Talk:Wine tasting descriptors

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Links to this article[edit]

To make this article more functional in being linked to at relevant points in other articles I've created a series of redirect based on the "sub topic" entries in this article with (wine) as a disambiguation point. So if you were writing a powerful wine you could link to this page with [[powerful (wine)|]], etc. —Preceding unsigned comment added by Agne27 (talkcontribs) 13:55, 31 October 2007 (UTC)

Additional terms[edit]

In the article Stony Hill Vineyard the term "non-malolactic" is used. Could you consider adding a related term to this list so that its meaning can be obtained by cross-reference to this article? Thank you. --User:Ceyockey (talk to me) 12:19, 29 November 2007 (UTC)

Further terms[edit]

I've been saving this from the March 2005 Wine Spectator Advance: "Terrific nose of freshly crushed plum and blueberry, followed by an authortative palate of fig, blackberry, tar, espresso and mineral. Muscular back end, with chocolate and loam-flavored tannins driving the finish. Should gain more nuance with cellaring."

I saved this description for the eloquent way it describes the flavor of mud in a parking lot! Authoritative palate of ... tar, ... and mineral, ... with ... loam-flavored tannins....

And some of those terms aren't in this article. I'd love to see them go in, but I have no idea how to describe them. ~Amatulić (talk) 23:55, 14 January 2009 (UTC)

Evidence?[edit]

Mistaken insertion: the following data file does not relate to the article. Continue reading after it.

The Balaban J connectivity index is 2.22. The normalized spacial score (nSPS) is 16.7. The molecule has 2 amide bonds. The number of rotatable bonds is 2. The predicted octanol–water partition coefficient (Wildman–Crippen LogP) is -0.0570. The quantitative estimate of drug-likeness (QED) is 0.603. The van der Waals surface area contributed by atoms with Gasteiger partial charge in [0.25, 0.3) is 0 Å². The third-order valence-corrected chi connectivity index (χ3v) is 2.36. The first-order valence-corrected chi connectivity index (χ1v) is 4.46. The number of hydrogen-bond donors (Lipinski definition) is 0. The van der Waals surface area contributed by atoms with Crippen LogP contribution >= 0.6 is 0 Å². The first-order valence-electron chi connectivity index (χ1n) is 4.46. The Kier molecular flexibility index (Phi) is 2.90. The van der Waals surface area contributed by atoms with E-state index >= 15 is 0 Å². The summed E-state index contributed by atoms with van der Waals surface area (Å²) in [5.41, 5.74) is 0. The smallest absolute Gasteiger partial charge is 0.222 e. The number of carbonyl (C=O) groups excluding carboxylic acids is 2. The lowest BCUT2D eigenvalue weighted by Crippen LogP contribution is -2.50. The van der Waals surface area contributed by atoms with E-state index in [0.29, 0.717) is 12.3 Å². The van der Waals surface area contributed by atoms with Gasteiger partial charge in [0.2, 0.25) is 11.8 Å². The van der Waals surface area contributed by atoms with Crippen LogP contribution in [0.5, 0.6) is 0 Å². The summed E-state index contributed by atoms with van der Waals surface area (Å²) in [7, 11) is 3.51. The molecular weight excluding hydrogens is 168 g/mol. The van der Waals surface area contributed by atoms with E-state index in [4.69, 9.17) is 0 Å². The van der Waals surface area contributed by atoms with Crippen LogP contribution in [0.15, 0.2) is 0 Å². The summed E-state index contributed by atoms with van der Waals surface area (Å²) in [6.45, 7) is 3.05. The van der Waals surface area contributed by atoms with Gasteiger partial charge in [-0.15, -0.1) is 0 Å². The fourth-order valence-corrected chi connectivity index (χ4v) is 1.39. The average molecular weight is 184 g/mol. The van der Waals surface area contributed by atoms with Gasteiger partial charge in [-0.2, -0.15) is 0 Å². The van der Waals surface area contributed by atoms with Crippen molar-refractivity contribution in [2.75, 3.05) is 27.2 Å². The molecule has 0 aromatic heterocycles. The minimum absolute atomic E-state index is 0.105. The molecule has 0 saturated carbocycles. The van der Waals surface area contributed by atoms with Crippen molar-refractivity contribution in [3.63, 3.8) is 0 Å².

Is there any evidence that people can and do actually make these distinctions consistently? Or is it just snob vocabulary, with no real anchoring in fact? 121a0012 (talk) 03:34, 20 November 2011 (UTC)

Many of the terms are objective; anyone who has tasted wine even casually over a couple of years could discern them. Even for my own inexperienced palate, examples I can experience objectively would be "balanced" (neither acidity nor sweetness nor frutiness nor tannins or other flavors dominate), "hot" (too much alcohol in comparison to other flavors gives a burning sensation), flabby (low acidity; you can tell when you taste it), "big" (powerful flavors compared to most other wines), "tannin" or "tannic" (leaves your tongue feeling dry, like fur has grown on it), "oaky" (try tasting the same wine fermented in oak barrels versus steel containers and it's so obvious you'll recognize it forever), and so on.
That said, many other terms are subjective. They may be discernible to professionals who make their living in the wine industry. I don't think it has anything to do with snobbishness, since one must come up with ways to describe flavors. But it is true that winemakers and wine sellers will try to come up with the most flowery and fanciful descriptors they can for promotional purposes.
I'm disturbed that a citation I thought was in this article isn't. Maybe it's in another article, and now I'll be bothered until I find it. It was an academic journal article about reconciling all the tasting terms used by famous wine tasters like Robert Parker and others. I recall the article contained information about the subjectivity of this vocabulary, too. ~Amatulić (talk) 04:49, 20 November 2011 (UTC)
Ah, I found it, it's in the wine tasting article, not this one. See references 4 and 5. URL to the article is here: http://web.archive.org/web/20070928231853/http://www.academie-amorim.com/us/laureat_2001/brochet.pdf ~Amatulić (talk) 06:01, 20 November 2011 (UTC)